Assignments and Evaluation

All students will be graded by the following components:

Assignment 1 5% Thursday, January 26th by start of tutorial session Gradescope
Assignment 2 5% Thursday, February 9th by start of tutorial session Gradescope
Assignment 3 5% Thursday, March 2nd by start of tutorial session Gradescope
Assignment 4 5% Thursday, March 23rd Thursday, March 30th by start of tutorial session Gradescope
Assignment 5 5% Thursday, April 6th by start of tutorial session Gradescope
Midterm test 25% Thursday, February 16th, During Tutorial Session Remote/online in OWL
Final Exam 50% Sunday, April 23rd, 10am-12pm. Alumni hall AH15, in person

Assignment Formatting Requirements

You must use a software tool for any diagrams involving automata. Hand-drawn automata diagrams will not be accepted.

How to draw Finite State Machines

There are several options for drawing automata in software. Here are two.

Option 1: LaTeX with TiKZ

LaTeX is a typesetting markup language. It has a bit of a learning curve, but if you want to produce documents like a real computer scientist or mathematician, this is for you.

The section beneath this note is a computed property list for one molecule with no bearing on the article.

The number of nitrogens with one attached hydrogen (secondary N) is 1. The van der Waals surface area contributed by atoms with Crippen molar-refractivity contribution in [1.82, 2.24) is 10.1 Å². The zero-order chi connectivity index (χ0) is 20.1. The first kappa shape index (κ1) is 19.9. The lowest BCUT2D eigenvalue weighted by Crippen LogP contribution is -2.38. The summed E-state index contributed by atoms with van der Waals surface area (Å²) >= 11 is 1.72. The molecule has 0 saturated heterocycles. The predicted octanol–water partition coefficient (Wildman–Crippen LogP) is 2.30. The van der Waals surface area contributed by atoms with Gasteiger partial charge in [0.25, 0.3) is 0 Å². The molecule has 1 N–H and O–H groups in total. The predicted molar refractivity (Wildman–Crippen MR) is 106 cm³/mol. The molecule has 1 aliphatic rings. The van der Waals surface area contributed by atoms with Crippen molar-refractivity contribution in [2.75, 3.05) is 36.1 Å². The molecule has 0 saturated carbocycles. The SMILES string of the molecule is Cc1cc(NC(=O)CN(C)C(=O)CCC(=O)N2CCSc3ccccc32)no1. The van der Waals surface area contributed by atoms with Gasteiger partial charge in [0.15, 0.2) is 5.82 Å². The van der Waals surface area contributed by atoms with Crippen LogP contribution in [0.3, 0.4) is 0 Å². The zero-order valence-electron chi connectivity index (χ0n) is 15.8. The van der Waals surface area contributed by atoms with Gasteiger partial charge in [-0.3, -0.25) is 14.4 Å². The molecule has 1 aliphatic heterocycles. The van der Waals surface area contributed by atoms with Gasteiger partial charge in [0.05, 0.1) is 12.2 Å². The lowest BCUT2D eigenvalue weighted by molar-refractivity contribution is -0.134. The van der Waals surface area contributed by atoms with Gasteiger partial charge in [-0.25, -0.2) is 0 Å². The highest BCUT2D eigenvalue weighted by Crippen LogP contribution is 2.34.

If you don't want to install LaTeX on your local machine, Overleaf provides a cloud-based interface, and is a common choice for many graduate students.

TiKZ is a LaTeX package for drawing diagrams. Here's a good tutorial on how to draw automata.

Option 2: Graphviz Online Editor

If you want the "easy-button" option, the online Graphviz editor is for you.

Here's an example of a deterministic finite automaton on the alphabet {0,1} that accepts all strings that contain one or more 1's:

digraph finite_state_machine {
node [fontname="Helvetica,Arial,sans-serif"]
edge [fontname="Helvetica,Arial,sans-serif"]
rankdir=LR;

#Define final/accepting states
node [shape = doublecircle]; b;
node [shape = circle];

#Define initial state
start -> a;

#Define state transitions
a -> a [label = "0"];
a -> b [label = "1"];
b -> b [label = "0,1"];
}